Almost every successful person working in Hollywood sticks to his or her thing that they like. You would never see, say, David Fincher doing slapstick gross-out comedy, or Michael Bay directing a Jane Austen-type movie (unless, maybe, if the Little Women were also fighter pilots).
But sometimes these folks, with their well-defined comfort zones, lend a hand to movies so bizarrely out-of-character for them it's like they only did it to say, "There, I can do other stuff too. Happy?"
8It's Pat Was Co-Written by Quentin Tarantino
Based on a Saturday Night Live sketch where the audience couldn't tell whether the obnoxious character Pat was a man or a woman, the comedy movie It's Pat tells the story of ... the exact same joke. For 77 minutes. Oh, and It's Pat is now considered one of the worst movies of all time, universally panned by critics and moviegoers alike. By which we mean like 70 people tops, seeing as it was only ever shown in three cities.
"What hath SNL wrought?"
But it was made by ...
Quentin Tarantino. No, really. He co-wrote it.
The guy who made Reservoir Dogs, Pulp Fiction and Kill Bill has an ego so massive that according to science, it should have long ago collapsed on itself like a neutron star. But one thing's for sure: All of Tarantino's movies are violent and bloody, and if Uma Thurman is in any of them, something horrible is going to happen to her.
Remember when I had you overdose on heroin, then get stabbed
in the heart, shotgunned, coma-raped and buried alive? Memories ...
For mysterious reasons that will forever remain lost to history, Tarantino never demanded official credit for co-writing It's Pat, which he did in the first place because he was friends with the character's creator, Julia Sweeney. This pretty much makes Tarantino the greatest friend in the history of ever. The extent of our friendship involves maybe lending our friends $20 if they put their firstborn as collateral. Tarantino, on the other hand, is the type of friend who helps you write a movie where a sexually ambiguous Julia Sweeney romances an even sexually ambiguer Dave Foley.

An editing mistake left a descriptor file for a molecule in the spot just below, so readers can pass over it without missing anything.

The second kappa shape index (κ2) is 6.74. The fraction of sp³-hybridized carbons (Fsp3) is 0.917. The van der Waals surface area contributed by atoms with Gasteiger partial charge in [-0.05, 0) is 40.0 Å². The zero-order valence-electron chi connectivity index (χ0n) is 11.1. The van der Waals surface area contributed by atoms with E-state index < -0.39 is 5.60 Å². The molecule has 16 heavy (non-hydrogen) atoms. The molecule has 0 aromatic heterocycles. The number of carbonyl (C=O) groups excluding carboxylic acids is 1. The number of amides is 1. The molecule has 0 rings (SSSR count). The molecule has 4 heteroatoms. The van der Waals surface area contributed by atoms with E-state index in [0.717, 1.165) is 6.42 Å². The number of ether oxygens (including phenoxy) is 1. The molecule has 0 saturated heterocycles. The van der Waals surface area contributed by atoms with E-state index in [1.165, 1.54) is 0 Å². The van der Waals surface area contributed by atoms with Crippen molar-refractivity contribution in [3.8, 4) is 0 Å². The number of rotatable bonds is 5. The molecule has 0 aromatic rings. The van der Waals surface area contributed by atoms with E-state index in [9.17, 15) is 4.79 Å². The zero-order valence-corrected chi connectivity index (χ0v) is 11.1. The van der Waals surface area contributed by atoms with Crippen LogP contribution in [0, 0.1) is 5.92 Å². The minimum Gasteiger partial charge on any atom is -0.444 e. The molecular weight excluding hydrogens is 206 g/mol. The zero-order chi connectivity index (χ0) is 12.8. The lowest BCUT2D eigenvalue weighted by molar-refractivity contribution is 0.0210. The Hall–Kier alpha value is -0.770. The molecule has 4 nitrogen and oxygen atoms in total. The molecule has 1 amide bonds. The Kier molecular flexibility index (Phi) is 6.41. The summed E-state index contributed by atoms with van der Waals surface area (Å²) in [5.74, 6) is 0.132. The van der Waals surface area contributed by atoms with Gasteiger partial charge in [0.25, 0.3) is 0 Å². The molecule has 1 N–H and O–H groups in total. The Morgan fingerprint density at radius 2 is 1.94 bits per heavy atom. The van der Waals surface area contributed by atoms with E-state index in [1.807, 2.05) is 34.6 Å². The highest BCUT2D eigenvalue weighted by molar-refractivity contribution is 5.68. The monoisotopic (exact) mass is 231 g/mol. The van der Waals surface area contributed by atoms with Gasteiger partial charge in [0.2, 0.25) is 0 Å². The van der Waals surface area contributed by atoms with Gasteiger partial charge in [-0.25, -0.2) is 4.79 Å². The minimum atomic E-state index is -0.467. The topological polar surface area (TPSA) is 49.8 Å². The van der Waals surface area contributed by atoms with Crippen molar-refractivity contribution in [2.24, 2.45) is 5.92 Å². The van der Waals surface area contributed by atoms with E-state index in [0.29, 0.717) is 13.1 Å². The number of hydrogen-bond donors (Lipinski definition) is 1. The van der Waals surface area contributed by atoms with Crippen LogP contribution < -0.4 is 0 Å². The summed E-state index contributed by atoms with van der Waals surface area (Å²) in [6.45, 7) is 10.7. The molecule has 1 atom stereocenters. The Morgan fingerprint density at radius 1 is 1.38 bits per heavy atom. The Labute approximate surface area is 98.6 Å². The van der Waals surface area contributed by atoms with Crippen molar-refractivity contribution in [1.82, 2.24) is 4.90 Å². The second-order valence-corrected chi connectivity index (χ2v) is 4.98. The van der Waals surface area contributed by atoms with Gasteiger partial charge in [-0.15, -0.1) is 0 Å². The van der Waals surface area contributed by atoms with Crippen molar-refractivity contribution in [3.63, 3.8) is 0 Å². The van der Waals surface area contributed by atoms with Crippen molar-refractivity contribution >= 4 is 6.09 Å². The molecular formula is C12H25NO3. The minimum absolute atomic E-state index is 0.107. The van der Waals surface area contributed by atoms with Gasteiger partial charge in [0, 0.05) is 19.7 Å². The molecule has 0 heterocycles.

7Three Men and a Baby was Directed by Leonard Nimoy
A comedy about three bachelors -- portrayed by Magnum, Mahoney and Malone -- suddenly having to take care of Malone's illegitimate child and, of course, deciding to keep it by the end of the movie. They also come across heroin dealers at one point, because this was your typical "1980s shenanigans" type of film.
We hear smack is great on teething.
But it was made by ...
Leonard Nimoy, aka Spock. With all due respect to the man whose acting career has spanned 60 years, Nimoy is and always will be Star Trek's Spock, the pointy-eared space Buddhist and object of frankly a disturbing amount of homoerotic fanfiction. Three Men and a Baby was directed by none other than Nimoy right after he came off shooting his Star Trek IV, which we can't imagine being a smooth transition.
Originally titled Anthropological Studies of Earth's Single Males Faced With Forced Fatherhood.
Before you start worrying that we no longer can tell reality from fiction, it's not like we think Nimoy really is the calculating, emotionless Spock. We know it, because the man admitted himself that the role has greatly influenced his character and personality over the years. But now, in light of that, we don't know what to think about the fact that Three Men and a Baby was the highest-grossing production of '87 and the most successful remake of a French film in movie history.